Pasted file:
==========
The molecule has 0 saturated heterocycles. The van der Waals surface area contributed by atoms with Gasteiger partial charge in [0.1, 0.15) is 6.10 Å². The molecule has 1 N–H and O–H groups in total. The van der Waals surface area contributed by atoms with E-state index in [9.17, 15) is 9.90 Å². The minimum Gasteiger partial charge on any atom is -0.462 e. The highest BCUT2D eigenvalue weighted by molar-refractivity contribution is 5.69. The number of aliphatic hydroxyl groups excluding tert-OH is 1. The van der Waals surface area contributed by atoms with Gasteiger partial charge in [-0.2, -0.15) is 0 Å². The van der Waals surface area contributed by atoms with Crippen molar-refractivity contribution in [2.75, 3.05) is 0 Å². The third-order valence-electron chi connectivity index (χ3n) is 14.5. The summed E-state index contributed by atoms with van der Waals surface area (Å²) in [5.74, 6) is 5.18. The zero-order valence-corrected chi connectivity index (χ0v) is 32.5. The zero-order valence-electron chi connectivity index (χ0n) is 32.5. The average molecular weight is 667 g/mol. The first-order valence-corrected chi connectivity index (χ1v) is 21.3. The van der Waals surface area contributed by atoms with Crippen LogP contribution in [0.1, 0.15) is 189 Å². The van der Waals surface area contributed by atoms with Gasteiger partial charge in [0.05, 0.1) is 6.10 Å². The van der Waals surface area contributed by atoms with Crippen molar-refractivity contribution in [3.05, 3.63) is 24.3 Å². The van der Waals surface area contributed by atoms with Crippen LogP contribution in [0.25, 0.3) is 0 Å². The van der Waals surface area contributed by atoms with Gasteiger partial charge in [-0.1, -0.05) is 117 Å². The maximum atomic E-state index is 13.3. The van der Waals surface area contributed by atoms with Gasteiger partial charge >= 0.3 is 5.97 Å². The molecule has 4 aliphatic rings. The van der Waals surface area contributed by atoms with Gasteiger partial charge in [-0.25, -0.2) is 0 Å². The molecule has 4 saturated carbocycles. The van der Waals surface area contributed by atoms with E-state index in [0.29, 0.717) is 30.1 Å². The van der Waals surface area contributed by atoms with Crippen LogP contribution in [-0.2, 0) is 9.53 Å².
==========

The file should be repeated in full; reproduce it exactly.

The molecule has 0 saturated heterocycles. The van der Waals surface area contributed by atoms with Gasteiger partial charge in [0.1, 0.15) is 6.10 Å². The molecule has 1 N–H and O–H groups in total. The van der Waals surface area contributed by atoms with E-state index in [9.17, 15) is 9.90 Å². The minimum Gasteiger partial charge on any atom is -0.462 e. The highest BCUT2D eigenvalue weighted by molar-refractivity contribution is 5.69. The number of aliphatic hydroxyl groups excluding tert-OH is 1. The van der Waals surface area contributed by atoms with Gasteiger partial charge in [-0.2, -0.15) is 0 Å². The van der Waals surface area contributed by atoms with Crippen molar-refractivity contribution in [2.75, 3.05) is 0 Å². The third-order valence-electron chi connectivity index (χ3n) is 14.5. The summed E-state index contributed by atoms with van der Waals surface area (Å²) in [5.74, 6) is 5.18. The zero-order valence-corrected chi connectivity index (χ0v) is 32.5. The zero-order valence-electron chi connectivity index (χ0n) is 32.5. The average molecular weight is 667 g/mol. The first-order valence-corrected chi connectivity index (χ1v) is 21.3. The van der Waals surface area contributed by atoms with Crippen LogP contribution in [0.1, 0.15) is 189 Å². The van der Waals surface area contributed by atoms with Gasteiger partial charge in [0.05, 0.1) is 6.10 Å². The van der Waals surface area contributed by atoms with Crippen molar-refractivity contribution in [3.05, 3.63) is 24.3 Å². The van der Waals surface area contributed by atoms with Crippen LogP contribution in [0.25, 0.3) is 0 Å². The van der Waals surface area contributed by atoms with Gasteiger partial charge in [-0.1, -0.05) is 117 Å². The maximum atomic E-state index is 13.3. The van der Waals surface area contributed by atoms with Gasteiger partial charge >= 0.3 is 5.97 Å². The molecule has 4 aliphatic rings. The van der Waals surface area contributed by atoms with Gasteiger partial charge in [-0.25, -0.2) is 0 Å². The molecule has 4 saturated carbocycles. The van der Waals surface area contributed by atoms with E-state index in [0.29, 0.717) is 30.1 Å². The van der Waals surface area contributed by atoms with Crippen LogP contribution in [-0.2, 0) is 9.53 Å².